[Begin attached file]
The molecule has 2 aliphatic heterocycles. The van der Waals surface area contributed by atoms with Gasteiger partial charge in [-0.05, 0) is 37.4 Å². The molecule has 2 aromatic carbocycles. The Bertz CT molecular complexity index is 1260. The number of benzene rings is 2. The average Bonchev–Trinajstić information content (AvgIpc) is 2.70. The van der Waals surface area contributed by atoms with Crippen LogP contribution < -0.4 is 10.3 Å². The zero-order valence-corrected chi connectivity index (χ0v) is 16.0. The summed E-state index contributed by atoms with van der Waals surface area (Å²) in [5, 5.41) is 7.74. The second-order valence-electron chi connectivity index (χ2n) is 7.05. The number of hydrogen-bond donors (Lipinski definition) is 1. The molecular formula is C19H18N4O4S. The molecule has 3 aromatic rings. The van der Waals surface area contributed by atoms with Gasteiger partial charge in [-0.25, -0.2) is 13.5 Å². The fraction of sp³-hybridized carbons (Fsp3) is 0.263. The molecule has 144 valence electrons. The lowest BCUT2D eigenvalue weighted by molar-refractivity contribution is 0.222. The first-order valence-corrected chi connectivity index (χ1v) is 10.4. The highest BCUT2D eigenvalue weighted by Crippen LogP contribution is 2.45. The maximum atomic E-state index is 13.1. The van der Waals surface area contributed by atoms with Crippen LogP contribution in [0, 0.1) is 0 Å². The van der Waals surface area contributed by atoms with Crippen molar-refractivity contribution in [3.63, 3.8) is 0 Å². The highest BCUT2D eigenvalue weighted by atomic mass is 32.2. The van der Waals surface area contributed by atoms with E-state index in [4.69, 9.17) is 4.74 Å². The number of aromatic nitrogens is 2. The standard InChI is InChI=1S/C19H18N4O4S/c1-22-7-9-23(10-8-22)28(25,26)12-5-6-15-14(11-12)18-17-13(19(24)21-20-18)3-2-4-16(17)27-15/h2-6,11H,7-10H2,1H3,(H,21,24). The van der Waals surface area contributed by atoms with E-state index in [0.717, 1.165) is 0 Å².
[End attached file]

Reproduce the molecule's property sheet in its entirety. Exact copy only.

The molecule has 2 aliphatic heterocycles. The van der Waals surface area contributed by atoms with Gasteiger partial charge in [-0.05, 0) is 37.4 Å². The molecule has 2 aromatic carbocycles. The Bertz CT molecular complexity index is 1260. The number of benzene rings is 2. The average Bonchev–Trinajstić information content (AvgIpc) is 2.70. The van der Waals surface area contributed by atoms with Crippen LogP contribution < -0.4 is 10.3 Å². The zero-order valence-corrected chi connectivity index (χ0v) is 16.0. The summed E-state index contributed by atoms with van der Waals surface area (Å²) in [5, 5.41) is 7.74. The second-order valence-electron chi connectivity index (χ2n) is 7.05. The number of hydrogen-bond donors (Lipinski definition) is 1. The molecular formula is C19H18N4O4S. The molecule has 3 aromatic rings. The van der Waals surface area contributed by atoms with Gasteiger partial charge in [-0.25, -0.2) is 13.5 Å². The fraction of sp³-hybridized carbons (Fsp3) is 0.263. The molecule has 144 valence electrons. The lowest BCUT2D eigenvalue weighted by molar-refractivity contribution is 0.222. The first-order valence-corrected chi connectivity index (χ1v) is 10.4. The highest BCUT2D eigenvalue weighted by Crippen LogP contribution is 2.45. The maximum atomic E-state index is 13.1. The van der Waals surface area contributed by atoms with Crippen LogP contribution in [0, 0.1) is 0 Å². The van der Waals surface area contributed by atoms with Crippen molar-refractivity contribution in [3.63, 3.8) is 0 Å². The highest BCUT2D eigenvalue weighted by atomic mass is 32.2. The van der Waals surface area contributed by atoms with E-state index in [4.69, 9.17) is 4.74 Å². The number of aromatic nitrogens is 2. The standard InChI is InChI=1S/C19H18N4O4S/c1-22-7-9-23(10-8-22)28(25,26)12-5-6-15-14(11-12)18-17-13(19(24)21-20-18)3-2-4-16(17)27-15/h2-6,11H,7-10H2,1H3,(H,21,24). The van der Waals surface area contributed by atoms with E-state index in [0.717, 1.165) is 0 Å².